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The following series of pictures illustrates the practise of root pruning and repotting bonsai. The tree in this series is a Fuchsia magellanica, a very fast growing tree that requires annual root-pruning.
Before Removing The Bonsai From Its Current Pot
Before the process of repotting begins, it is always worth preparing the materials that will be needed, as time spent looking for materials during the course of repotting prolongs the amount of time the roots are exposed to the air.
Ensure that the following materials are to hand; sufficient good quality bonsai soil, tools, plastic mesh and wire. If a new pot is to be used for the repotting, prepare the pot.
Preparing The Pot
If a new pot is to be used, this procedure can be carried out before the tree is lifted from its old pot. If the old pot is to be retained, it will need to be thoroughly cleaned with water and prepared after the tree has been removed.
These three images show how the pot should be prepared for the tree. Plastic mesh is used to cover the drainage holes of the pot. The mesh stops the soil medium from falling through the drainage holes over the course of the following year(s). 'Butterflies' are shaped from bonsai wire to hold the plastic mesh in position.
Lengths of wire or string are then threaded through the drainage holes in a loop (not shown in this picture) to be used for anchoring the tree into position so that it cannot become dislodged within the pot. Bonsai that are not firmly anchored into their bonsai pot have a habit of being blown out of it in strong winds!
Preparing New Soil For Repotting
There are a very large number of soil mixes that are suitable for bonsai. Indeed, it is a hotly debated subject within bonsai-circles as choosing the right soil-mix for your tree and climate is of the utmost importance.
It should be noted that it is essential that the soil that is used is free-draining and does not compact easily. Never use garden soils or ordinary potting compost as they are not adequate for bonsai cultivation. For a more detailed examination of Bonsai soil mixes see Bonsai Soil Mixes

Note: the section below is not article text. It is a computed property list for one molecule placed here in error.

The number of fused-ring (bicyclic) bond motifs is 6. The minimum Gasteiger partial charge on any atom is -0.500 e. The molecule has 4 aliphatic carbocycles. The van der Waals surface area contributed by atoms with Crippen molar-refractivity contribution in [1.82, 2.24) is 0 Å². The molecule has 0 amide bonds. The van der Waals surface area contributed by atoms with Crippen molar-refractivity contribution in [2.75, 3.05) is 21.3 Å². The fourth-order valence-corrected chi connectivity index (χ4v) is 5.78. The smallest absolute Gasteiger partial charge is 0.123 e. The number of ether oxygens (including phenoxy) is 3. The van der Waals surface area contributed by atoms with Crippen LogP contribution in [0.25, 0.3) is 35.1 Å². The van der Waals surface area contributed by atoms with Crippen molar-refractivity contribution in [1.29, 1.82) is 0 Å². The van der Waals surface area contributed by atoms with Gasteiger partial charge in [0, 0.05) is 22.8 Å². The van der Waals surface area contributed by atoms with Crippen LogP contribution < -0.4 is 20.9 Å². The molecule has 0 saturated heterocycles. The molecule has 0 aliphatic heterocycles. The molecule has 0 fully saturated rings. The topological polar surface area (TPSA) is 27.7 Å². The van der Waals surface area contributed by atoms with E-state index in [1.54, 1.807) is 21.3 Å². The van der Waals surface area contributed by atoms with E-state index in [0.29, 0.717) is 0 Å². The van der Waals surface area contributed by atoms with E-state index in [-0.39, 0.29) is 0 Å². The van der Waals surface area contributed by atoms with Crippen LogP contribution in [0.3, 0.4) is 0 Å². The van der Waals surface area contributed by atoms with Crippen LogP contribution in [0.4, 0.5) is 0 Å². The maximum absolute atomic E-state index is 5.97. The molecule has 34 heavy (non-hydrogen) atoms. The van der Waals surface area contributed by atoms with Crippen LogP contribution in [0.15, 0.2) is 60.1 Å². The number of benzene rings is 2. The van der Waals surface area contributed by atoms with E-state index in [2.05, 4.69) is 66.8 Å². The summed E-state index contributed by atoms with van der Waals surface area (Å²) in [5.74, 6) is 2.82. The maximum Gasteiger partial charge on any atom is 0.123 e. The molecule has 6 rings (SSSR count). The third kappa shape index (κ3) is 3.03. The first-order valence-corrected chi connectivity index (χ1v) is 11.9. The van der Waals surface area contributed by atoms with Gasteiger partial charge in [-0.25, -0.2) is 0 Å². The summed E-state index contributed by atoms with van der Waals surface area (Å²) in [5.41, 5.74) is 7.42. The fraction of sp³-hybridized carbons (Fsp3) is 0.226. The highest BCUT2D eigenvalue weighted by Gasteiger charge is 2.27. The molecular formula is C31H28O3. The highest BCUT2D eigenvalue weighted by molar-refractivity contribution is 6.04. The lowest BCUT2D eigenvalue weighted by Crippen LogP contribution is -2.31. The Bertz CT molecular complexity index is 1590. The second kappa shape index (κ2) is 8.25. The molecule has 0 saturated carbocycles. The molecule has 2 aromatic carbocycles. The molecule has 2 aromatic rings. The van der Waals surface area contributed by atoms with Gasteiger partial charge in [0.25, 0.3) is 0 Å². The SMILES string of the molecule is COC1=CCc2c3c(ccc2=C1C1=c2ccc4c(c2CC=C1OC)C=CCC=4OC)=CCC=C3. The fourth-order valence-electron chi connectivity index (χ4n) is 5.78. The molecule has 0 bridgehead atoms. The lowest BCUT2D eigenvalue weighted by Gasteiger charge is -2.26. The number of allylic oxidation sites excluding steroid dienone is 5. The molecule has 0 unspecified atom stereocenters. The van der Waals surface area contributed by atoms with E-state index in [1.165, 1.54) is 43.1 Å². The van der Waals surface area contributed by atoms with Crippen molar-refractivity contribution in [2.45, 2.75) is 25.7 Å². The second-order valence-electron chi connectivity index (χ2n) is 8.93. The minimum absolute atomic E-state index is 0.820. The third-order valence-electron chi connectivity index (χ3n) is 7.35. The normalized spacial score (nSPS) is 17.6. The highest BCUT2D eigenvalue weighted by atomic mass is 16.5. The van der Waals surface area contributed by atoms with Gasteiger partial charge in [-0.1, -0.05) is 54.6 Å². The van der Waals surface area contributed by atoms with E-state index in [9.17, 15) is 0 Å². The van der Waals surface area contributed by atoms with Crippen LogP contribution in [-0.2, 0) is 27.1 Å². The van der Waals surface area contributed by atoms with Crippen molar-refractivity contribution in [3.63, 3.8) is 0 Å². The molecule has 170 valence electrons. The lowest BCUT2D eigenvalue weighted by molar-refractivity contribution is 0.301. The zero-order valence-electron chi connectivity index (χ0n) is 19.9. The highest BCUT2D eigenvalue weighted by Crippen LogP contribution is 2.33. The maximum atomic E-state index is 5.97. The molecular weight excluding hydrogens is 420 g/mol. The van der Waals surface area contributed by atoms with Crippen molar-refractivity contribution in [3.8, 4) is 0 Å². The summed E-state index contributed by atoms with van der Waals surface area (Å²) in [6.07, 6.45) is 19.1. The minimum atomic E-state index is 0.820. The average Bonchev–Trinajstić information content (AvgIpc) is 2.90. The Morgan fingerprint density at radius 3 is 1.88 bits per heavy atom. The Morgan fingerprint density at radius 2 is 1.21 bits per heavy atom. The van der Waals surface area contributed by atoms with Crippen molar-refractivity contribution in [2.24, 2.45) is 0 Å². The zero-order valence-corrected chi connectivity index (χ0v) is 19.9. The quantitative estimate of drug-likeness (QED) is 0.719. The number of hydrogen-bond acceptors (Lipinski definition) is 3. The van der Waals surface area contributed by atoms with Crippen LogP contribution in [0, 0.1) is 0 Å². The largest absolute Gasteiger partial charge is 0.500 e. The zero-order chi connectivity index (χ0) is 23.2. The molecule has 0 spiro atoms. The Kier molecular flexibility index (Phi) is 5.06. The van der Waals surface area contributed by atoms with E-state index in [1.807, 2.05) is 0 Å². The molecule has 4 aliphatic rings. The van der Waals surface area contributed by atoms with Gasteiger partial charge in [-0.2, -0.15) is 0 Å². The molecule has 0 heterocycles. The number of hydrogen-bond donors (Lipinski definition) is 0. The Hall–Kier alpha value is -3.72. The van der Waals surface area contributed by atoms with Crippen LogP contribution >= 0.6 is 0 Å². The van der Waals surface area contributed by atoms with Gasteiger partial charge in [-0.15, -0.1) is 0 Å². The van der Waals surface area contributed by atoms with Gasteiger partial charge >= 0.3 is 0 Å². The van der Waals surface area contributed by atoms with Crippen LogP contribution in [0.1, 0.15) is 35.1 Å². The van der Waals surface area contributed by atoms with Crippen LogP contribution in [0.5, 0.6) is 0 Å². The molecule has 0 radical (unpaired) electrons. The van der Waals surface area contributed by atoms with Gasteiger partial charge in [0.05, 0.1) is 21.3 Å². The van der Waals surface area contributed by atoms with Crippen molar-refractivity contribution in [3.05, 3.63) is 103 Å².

Removing The Tree From Its Pot
Cut the tying-in/anchor wires from the bottom and tilt the tree out of the pot. If the tree is reluctant to come out, try tapping the sides of the pot with your hand to try to separate the soil from the edges of the pot. If this fails to work, run a sharp knife along the inner edges of the pot to release the rootball. Gently, lift the tree to inspect the rootball.
In this picture of the rootball of the Fuchsia, it is possible to see that there is no room for root growth and the root system has become pot-bound in only one growing season.
Removing The Old Soil And Combing Out
After removal of the rootball from the pot, it is now necessary to comb out the rootball. This not only removes much of the old compost but also disentangles more vigorous, longer roots that will need to be trimmed back.
Remove as much old soil from around the edges of the rootball as possible, using either a wooden stick or by hand; chopsticks are useful for this job. Metal roothooks are still used by some enthusiasts but in my opinion it is too easy to damage roots this way; roots end up being torn rather than not cleanly cut as they should be.
The amount of root that should be removed depends on a number of variables including vigour of the tree, the density of the rootball and according to individual tree species. However as a general guideline, aim to remove around 1/3 of the overall rootmass.
The remaining root system should be carefully examined for any root problems that may exist;
Remove any dead, decayed or injured roots to prevent or cure problems with root rot. Dead or rotted roots will be black, slimy and their outer bark will slip easily from the root itself; severely rotted roots will be entirely hollow and crumble away.
( It should be noted that Larix/ Larch species naturally have roots that during their dormant period resemble a severe case of root rot, care must be taken not to remove a healthy Larch rootsystem!)
After excess circling roots have been removed; check the rootball for faults, particularly around the area of the nebari.
If the rootball has become excessively dense, make wedge shaped cuts into the remaining rootmass. This is only necessary on a well-developed, densely packed rootball and ensures that fresh soil is applied to the centre of the root-mass and that water is able to permeate.